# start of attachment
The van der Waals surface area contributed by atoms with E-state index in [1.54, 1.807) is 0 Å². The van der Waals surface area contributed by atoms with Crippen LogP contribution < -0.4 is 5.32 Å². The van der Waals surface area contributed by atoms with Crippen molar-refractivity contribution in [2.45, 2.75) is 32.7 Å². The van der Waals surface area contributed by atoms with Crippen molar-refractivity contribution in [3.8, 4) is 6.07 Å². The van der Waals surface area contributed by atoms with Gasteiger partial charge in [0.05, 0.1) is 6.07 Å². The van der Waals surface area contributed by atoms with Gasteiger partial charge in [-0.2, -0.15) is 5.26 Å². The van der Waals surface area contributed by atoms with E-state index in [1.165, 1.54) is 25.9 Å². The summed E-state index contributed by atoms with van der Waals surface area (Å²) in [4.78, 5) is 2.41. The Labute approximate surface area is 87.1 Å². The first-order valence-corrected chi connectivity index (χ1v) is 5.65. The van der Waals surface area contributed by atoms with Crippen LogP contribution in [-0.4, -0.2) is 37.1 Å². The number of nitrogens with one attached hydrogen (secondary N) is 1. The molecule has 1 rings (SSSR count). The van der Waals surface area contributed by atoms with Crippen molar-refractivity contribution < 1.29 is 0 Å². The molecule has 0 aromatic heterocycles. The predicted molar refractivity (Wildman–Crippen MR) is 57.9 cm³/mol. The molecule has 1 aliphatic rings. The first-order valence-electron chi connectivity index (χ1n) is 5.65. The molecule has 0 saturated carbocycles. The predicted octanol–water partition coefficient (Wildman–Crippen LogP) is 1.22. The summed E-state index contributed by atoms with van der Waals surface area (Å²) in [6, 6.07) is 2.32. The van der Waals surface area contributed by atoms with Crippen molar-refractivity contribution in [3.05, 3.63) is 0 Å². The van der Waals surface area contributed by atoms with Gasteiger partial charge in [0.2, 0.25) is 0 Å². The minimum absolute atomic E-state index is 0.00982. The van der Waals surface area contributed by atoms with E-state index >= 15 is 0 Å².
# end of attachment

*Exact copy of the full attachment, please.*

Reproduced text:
The van der Waals surface area contributed by atoms with E-state index in [1.54, 1.807) is 0 Å². The van der Waals surface area contributed by atoms with Crippen LogP contribution < -0.4 is 5.32 Å². The van der Waals surface area contributed by atoms with Crippen molar-refractivity contribution in [2.45, 2.75) is 32.7 Å². The van der Waals surface area contributed by atoms with Crippen molar-refractivity contribution in [3.8, 4) is 6.07 Å². The van der Waals surface area contributed by atoms with Gasteiger partial charge in [0.05, 0.1) is 6.07 Å². The van der Waals surface area contributed by atoms with Gasteiger partial charge in [-0.2, -0.15) is 5.26 Å². The van der Waals surface area contributed by atoms with E-state index in [1.165, 1.54) is 25.9 Å². The summed E-state index contributed by atoms with van der Waals surface area (Å²) in [4.78, 5) is 2.41. The Labute approximate surface area is 87.1 Å². The first-order valence-corrected chi connectivity index (χ1v) is 5.65. The van der Waals surface area contributed by atoms with Crippen LogP contribution in [-0.4, -0.2) is 37.1 Å². The number of nitrogens with one attached hydrogen (secondary N) is 1. The molecule has 1 rings (SSSR count). The van der Waals surface area contributed by atoms with Crippen molar-refractivity contribution < 1.29 is 0 Å². The molecule has 0 aromatic heterocycles. The predicted molar refractivity (Wildman–Crippen MR) is 57.9 cm³/mol. The molecule has 1 aliphatic rings. The first-order valence-electron chi connectivity index (χ1n) is 5.65. The molecule has 0 saturated carbocycles. The predicted octanol–water partition coefficient (Wildman–Crippen LogP) is 1.22. The summed E-state index contributed by atoms with van der Waals surface area (Å²) in [6, 6.07) is 2.32. The van der Waals surface area contributed by atoms with Crippen molar-refractivity contribution in [3.05, 3.63) is 0 Å². The van der Waals surface area contributed by atoms with Gasteiger partial charge in [0.2, 0.25) is 0 Å². The minimum absolute atomic E-state index is 0.00982. The van der Waals surface area contributed by atoms with E-state index >= 15 is 0 Å².